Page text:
Analysis of the district court's November 15, 1989 order granting the prison officials' motion for judgment on the pleadings or, in the alternative, for summary judgment requires a foray into the law of immunity in the context of prisoner mail. The doctrine of immunity arises from the longstanding policy that government officers are entitled to some form of immunity from suits for damages. Harlow, 457 U.S. at 806, 102 S.Ct. at 2731. The doctrine stems from the common law recognition that public officials require this protection to shield them from undue interference with their duties and from potentially disabling threats of liability. Id. Of the two types of governmental immunity — absolute and qualified — only the latter is at issue in this case.
"[W]hether an official protected by qualified immunity may be held personally liable for an allegedly unlawful official action generally turns on the `objective legal reasonableness' of the action[,] Harlow, 457 U.S. at 819 [, 102 S.Ct. at 2739] . . . assessed in light of the legal rules that were `clearly established' at the time it was taken, id. at 818[, 102 S.Ct. at 2738]." Anderson v. Creighton, 483 U.S. 635, 639, 107 S.Ct. 3034, 3038, 97 L.Ed.2d 523 (1987). "The contours of the right [the official is alleged to have violated] must be sufficiently clear that a reasonable official would understand that what he is doing violates that right." Id. at 640, 107 S.Ct. at 3039. We have explained that "[t]he relevant inquiry focuses on whether a reasonable official in the defendant's position could have believed his conduct to be lawful, considering the state of the law as it existed when the defendant took his challenged actions." Poe v. Haydon, 853 F.2d 418, 423-24 (6th Cir. 1988), cert. denied, 488 U.S. 1007, 109 S.Ct. 788, 102 L.Ed.2d 780 (1989). We look principally to the decisions of the United States Supreme Court and this circuit to determine whether the law was clearly established at the time of the action in our effort to determine ultimately whether a reasonable official could have considered his or her actions to be lawful. Id. at 424; see also Hall v. shipley, 932 F.2d 1147, 1150 (6th Cir. 1991). In an extraordinary case, other courts' decisions may be relevant to the inquiry, as we stated in Ohio Civil Serv. Employees Ass'n v. Seiter, 858 F.2d 1171, 1177 (6th Cir. 1988):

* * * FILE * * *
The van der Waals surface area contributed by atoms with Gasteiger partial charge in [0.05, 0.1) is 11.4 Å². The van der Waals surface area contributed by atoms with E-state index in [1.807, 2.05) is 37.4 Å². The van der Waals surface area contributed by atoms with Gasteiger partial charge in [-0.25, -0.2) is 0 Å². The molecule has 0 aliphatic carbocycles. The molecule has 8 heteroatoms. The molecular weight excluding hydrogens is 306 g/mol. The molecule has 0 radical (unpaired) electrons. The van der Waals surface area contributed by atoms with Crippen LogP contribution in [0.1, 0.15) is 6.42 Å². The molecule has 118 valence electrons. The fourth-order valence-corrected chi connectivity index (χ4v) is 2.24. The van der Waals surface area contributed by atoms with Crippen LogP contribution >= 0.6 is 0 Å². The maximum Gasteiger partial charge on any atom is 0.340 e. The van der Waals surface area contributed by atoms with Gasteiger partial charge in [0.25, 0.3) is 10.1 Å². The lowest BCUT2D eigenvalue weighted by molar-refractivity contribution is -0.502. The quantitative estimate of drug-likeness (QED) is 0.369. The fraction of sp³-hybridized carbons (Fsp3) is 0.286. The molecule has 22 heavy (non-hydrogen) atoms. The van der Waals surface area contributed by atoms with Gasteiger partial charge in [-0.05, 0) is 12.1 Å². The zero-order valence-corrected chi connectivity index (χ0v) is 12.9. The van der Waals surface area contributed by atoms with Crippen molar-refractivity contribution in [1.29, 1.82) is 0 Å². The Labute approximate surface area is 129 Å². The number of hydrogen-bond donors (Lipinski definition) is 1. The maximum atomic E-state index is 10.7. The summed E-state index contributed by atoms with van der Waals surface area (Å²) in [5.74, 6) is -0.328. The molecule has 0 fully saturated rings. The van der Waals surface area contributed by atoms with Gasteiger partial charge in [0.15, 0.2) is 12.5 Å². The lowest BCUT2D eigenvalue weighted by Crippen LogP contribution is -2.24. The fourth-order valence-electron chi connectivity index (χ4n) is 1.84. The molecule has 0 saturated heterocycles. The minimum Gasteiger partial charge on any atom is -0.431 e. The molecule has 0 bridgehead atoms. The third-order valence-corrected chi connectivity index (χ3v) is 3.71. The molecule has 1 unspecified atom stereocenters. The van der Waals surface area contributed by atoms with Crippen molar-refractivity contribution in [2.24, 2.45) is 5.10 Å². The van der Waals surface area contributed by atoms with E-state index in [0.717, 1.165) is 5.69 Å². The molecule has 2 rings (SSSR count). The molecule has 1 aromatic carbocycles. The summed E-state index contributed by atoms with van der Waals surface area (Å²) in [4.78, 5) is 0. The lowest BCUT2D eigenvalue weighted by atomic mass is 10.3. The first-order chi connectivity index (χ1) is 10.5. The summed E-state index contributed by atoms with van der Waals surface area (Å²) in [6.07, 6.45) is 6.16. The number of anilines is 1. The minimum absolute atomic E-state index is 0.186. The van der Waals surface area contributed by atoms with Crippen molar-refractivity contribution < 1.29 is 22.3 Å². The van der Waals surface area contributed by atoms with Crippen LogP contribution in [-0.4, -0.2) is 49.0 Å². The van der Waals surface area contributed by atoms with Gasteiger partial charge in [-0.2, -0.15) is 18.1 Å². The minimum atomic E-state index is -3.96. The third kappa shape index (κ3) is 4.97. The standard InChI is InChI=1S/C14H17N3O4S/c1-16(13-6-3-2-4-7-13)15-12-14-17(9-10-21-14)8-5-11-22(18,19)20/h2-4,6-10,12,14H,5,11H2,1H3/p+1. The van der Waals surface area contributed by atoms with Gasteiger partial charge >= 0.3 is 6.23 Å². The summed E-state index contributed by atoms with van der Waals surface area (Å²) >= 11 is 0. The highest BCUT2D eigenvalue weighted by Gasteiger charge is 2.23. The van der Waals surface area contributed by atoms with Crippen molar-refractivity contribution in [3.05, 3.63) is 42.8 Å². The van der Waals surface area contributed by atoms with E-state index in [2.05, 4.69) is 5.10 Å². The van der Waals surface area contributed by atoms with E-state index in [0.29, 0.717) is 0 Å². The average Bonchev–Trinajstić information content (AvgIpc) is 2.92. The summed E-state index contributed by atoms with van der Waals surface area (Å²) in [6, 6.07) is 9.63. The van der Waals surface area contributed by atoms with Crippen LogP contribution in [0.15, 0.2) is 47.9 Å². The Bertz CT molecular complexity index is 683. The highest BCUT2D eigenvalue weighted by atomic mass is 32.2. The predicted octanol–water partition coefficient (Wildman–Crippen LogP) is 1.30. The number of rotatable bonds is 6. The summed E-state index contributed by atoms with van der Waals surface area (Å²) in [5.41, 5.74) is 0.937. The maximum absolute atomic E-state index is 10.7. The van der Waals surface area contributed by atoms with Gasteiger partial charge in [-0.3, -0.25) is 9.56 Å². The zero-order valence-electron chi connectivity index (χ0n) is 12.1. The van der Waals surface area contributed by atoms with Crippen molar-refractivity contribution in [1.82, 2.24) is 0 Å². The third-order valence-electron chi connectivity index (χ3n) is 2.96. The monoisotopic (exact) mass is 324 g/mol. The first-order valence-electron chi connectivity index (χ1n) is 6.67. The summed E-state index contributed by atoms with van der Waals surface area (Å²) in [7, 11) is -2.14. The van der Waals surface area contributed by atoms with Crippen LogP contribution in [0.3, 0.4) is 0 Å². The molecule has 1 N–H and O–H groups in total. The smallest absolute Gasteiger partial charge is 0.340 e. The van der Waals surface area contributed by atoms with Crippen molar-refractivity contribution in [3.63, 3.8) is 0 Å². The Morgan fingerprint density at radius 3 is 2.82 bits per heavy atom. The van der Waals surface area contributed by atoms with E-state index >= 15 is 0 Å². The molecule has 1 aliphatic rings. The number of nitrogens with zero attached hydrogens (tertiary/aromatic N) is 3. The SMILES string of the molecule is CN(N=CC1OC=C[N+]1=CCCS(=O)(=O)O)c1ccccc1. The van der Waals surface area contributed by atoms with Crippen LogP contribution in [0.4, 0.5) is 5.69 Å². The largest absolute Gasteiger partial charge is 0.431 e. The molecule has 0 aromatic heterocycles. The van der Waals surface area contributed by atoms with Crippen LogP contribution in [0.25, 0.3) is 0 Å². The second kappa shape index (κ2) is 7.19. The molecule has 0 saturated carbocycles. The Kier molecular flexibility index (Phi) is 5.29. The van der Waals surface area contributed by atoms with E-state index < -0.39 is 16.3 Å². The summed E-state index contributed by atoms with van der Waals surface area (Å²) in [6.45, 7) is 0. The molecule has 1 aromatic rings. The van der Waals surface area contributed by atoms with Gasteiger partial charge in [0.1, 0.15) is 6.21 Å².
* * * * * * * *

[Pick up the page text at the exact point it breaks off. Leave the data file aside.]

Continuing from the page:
Our review of the Supreme Court's decisions and of our own precedent leads us to conclude that, in the ordinary instance, to find a clearly established constitutional right, a district court must find binding precedent by the Supreme Court, its court of appeals or itself. In an extraordinary case, it may be possible for the decisions of other courts to clearly establish a principle of law. For the decisions of other courts to provide such "clearly established law," these decisions must both point unmistakably to the unconstitutionality of the conduct complained of and be so clearly foreshadowed by applicable direct authority as to leave no doubt in the mind of a reasonable officer that his conduct, if challenged on constitutional grounds, would be found wanting.
In assessing the clarity of the law relevant to the instant case, we begin by noting generally that "[p]rison walls do not form a barrier separating prison inmates from the protections of the Constitution." Turner v. Safley, 482 U.S. 78, 84, 107 S.Ct. 2254, 2259, 96 L.Ed.2d 64 (1987). However, a certain limitation or retraction of retained freedoms of prisoners has been upheld in light of the central corrections goal of institutional security. See Bell v. Wolfish, 441 U.S. 520, 546-47, 99 S.Ct. 1861, 1877-78, 60 L.Ed.2d 447 (1979); Meadows v. Hopkins, 713 F.2d 206, 209-10 (6th Cir. 1983). Federal courts should attempt to balance the "policy of judicial restraint regarding prisoner complaints and the need to protect constitutional rights." Procunier v. Martinez, 416 U.S. 396, 406, 94 S.Ct. 1800, 1808, 40 L.Ed.2d 224 (1974); see also Turner, 482 U.S. at 84, 107 S.Ct. at 2259.